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Rosemary Torola / Staff Illustrator

At Columbia, you’d be hard-pressed to find any woman afraid to call herself a feminist.

In contrast, I remember hearing a common and ignorant paradox throughout high school: “I support equal rights for women, but I’m not a feminist.” This statement always seemed rooted in the misguided idea that feminism entailed rampant bra-burning, a belligerent hatred of men, unshaven armpits and legs, or any of the other classic stereotypes. But I knew that I would never encounter such a misinformed contradiction on this campus. Whether that’s because the former stigma around the word “feminist” has dissolved, because times have changed and people have grown more educated, or because people are just different at a sharply left-leaning Ivy League University in New York City, I knew that Columbia is unabashedly, intensely, flagrantly feminist.

So, why are we as women sometimes so bad at being feminists? We have a women’s college across the street, we show up in crowds for activist events like the Women’s March, and we have a number of sororities and women-focused groups on campus. And while I have yet to hear anyone voice the previously mentioned silly paradox at Columbia, I’ve found a different kind of contradiction.

We’ve all been witness to it, and we’ve all been guilty of it: Behind Venus symbol laptop stickers and Grl Pwr pins, we often claw at each other with malice—tearing other women down over their appearances, attitudes, grades, internships, clubs, friends, and romantic partners. We’re still calling each other names for the pettiest things, slut-shaming and sneering at each other’s social media, and fighting mercilessly to come out on top. When we could be standing in solidarity during some of the most formative years of our self-esteem, our values, and our lives, we continually divide ourselves instead.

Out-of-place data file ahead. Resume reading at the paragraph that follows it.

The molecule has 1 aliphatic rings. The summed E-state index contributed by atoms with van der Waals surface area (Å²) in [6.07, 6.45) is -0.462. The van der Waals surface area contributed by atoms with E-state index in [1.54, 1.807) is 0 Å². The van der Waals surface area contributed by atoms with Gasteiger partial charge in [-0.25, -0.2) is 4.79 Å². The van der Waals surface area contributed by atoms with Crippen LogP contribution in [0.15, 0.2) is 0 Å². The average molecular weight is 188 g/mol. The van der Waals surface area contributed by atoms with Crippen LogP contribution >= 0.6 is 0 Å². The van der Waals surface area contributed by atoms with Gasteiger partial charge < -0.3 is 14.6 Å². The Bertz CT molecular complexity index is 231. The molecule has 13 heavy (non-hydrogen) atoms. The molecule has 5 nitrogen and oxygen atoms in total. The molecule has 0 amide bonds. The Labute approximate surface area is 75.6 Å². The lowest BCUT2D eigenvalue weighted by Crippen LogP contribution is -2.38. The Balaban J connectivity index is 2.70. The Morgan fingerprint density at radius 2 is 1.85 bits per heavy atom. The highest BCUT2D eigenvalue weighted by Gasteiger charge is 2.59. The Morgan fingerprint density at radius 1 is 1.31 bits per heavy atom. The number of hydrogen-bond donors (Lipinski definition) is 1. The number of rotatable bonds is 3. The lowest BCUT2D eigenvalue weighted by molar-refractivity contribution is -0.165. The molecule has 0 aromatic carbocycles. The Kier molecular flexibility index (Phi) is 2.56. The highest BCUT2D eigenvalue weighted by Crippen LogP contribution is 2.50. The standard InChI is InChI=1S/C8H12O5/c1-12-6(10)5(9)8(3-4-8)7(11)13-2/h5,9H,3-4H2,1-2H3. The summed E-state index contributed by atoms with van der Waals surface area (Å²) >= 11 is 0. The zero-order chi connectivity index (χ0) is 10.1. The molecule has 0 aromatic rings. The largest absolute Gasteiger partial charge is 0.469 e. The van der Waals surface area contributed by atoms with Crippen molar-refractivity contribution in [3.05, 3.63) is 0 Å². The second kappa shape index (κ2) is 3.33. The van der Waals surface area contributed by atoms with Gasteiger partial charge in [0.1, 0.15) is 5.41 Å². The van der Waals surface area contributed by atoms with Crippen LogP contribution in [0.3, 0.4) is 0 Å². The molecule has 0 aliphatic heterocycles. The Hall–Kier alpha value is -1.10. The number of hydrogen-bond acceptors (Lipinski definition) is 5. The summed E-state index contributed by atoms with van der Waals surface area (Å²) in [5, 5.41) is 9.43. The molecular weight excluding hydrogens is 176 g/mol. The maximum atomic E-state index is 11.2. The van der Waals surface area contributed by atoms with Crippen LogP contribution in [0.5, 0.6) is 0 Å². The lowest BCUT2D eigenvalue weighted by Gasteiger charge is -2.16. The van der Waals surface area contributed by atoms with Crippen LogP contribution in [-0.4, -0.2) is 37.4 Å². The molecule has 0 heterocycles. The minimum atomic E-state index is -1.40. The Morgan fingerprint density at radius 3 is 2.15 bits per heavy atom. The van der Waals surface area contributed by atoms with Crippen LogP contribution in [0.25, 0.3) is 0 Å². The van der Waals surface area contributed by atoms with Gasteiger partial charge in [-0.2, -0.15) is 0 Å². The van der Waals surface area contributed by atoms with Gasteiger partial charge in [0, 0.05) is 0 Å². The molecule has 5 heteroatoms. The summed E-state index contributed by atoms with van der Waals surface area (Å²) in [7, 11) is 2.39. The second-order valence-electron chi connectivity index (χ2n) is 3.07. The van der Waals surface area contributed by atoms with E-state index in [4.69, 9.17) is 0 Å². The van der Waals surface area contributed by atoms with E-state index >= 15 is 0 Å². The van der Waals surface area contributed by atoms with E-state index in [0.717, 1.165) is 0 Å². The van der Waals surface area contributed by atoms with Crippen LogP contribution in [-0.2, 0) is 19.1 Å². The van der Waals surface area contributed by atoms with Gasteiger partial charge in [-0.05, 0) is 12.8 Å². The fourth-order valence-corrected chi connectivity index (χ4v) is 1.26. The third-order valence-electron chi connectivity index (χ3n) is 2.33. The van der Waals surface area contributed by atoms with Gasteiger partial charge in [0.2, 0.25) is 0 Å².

Hypocrisy and faux feminism are not new, nor are they unique to Columbia. Society and pop culture have called out Lena Dunham and Taylor Swift repeatedly for preaching, then deliberately not practicing, their brands of self-serving white feminism—for shunning women who date their exes or for accusing an alleged victim of sexual assault of lying. In the national conversation, women of color are still overlooked and undervalued, and femmes are left out of contemporary conversations. How can we, as part of such a righteously progressive student body, fall into the same flaws?

It’s unrealistic, I know, to expect everyone to get along. But when we lash out at each other and try to bring other women down out of jealousy or pettiness, especially over trivial issues such as looks, material possessions, or romantic partners, we play into centuries of patriarchal and misogynistic behavior. We hold ferociously onto the idea that feminism demands men to respect us, but forget that we should respect one another as well.

This is a strange and significant time—a man who was recorded bragging that he could grab women by the pussy is the president of the nation. Every day seems to bring another attempt by conservative governments, both federal and state, to dismantle reproductive rights for women, clipping away our control over our own bodies. In the last few weeks, the news has been inundated with women’s reports of sexual assaults and sexual harassment by powerful men, allegations that are only surfacing now, after years of intimidation and silence. Similar allegationshave come into sharper focus on our own campus, though they’ve been festering for years, as have the administration’s handling and alleged violations of Title IX in these cases.

And, to top it off, one female popstar who preaches feminism, yet hypocritically knocks other women down, has reemerged stronger and more popular than ever, her face and new album plastered across every UPS truck I see puttering down Broadway.

It is a critical time to be women, to be feminists. Let’s be better ones.

Monica Gu is a sophomore in Columbia College studying history and political science. She is well aware that, realistically, everyone throws shade in conversation. Write an op-ed instead. MoHi With Monica runs alternate Mondays.

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